Yes this is true, and there is a good reason that you should be aware of. Many recruiters and hiring managers now use an Applicant Tracking System (ATS) to be able to filter out undesirable candidates and quickly find suitable candidates for shortlisting. The recruiter can enter keywords into the ATS and the system will find candidates that have those keywords on their CVs. This system works best with Word and isn’t usually able to scan through other documents like PDFs.
Creative CVs are quite often saved as PDFs, so this will automatically be to your disadvantage as your CV may not show up in a recruiters search. ATS also have other limitations and tables, graphics and images can present problems. Even where your name appears or how your contact information is formatted can affect how you show up in a search.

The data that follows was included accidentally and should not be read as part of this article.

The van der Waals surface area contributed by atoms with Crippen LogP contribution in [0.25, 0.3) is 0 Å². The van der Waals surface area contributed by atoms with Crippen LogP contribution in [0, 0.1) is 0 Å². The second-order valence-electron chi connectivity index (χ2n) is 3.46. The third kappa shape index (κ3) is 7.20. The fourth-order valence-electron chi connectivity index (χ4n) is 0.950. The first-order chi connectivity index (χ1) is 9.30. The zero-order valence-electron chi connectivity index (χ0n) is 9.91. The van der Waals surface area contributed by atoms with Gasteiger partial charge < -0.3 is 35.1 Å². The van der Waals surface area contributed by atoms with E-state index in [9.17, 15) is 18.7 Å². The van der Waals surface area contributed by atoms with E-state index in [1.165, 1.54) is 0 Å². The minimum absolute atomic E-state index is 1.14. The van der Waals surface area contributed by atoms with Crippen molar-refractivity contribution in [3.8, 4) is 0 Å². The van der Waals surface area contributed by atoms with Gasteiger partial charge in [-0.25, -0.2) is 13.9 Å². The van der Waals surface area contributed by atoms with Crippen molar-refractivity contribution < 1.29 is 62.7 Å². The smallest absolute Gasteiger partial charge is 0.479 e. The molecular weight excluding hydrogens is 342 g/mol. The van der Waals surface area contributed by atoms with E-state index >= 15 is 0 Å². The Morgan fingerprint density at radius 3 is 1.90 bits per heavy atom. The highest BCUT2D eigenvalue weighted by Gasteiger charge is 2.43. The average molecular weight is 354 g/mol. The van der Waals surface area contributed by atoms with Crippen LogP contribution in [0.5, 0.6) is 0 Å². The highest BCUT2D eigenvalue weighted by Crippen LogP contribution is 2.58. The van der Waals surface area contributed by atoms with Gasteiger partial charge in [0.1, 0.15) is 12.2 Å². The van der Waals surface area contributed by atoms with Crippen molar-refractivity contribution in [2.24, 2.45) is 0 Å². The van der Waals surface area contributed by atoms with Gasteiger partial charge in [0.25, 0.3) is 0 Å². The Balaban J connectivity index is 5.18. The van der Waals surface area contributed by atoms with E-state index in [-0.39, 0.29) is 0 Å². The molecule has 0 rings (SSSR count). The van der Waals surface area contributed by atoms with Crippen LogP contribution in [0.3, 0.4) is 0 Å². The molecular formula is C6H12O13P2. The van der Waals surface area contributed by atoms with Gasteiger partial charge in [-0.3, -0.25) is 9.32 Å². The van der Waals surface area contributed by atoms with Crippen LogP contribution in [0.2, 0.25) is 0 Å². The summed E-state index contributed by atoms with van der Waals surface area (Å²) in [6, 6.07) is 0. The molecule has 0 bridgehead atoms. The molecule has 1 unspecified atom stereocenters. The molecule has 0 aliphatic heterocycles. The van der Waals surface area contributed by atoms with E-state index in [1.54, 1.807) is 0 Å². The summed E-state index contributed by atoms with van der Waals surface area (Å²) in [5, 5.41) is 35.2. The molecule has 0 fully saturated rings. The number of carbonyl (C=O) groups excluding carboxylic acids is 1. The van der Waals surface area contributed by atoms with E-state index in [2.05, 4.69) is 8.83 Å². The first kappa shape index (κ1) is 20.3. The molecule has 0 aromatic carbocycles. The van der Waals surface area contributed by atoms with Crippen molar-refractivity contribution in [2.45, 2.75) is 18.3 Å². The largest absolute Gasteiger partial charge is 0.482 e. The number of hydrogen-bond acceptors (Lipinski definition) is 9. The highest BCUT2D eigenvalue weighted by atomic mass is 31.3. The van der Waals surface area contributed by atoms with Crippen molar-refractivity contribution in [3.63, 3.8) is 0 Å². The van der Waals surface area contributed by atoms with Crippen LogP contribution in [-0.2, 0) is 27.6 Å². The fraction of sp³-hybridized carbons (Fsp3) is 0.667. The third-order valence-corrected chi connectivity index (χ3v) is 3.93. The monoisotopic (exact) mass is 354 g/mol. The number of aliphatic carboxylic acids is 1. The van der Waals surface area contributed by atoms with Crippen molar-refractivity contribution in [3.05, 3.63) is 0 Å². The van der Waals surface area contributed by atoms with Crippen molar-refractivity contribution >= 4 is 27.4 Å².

Even if a recruiter doesn’t use ATS to shortlist candidates and does things the old-fashioned way, a creative CV is not going to give you any advantage over other candidates unless you are applying for a creative job such as a web or graphic designer.
Because you have no way of knowing how recruiters are short listing for the role, it’s best to keep things simple with a tidy, well formatted black and white CV in Word.
Most recruiters, these days, use ATS software and often this software finds it very difficult to read “creative CVs”. Ideally CVs should be submitted in plain format so that they can be easily parsed by recruiting software.
I have seen CVs that come through as completely blank or with key text blocked out because of the sender using a creative format.
You should remember that CVs are searched for using key words and it is important that yours comes up in searches. You can always get creative at the next stage of the recruitment process.
In summary, keep it simple – the purpose of your CV is not to get the job, it’s to get the interview.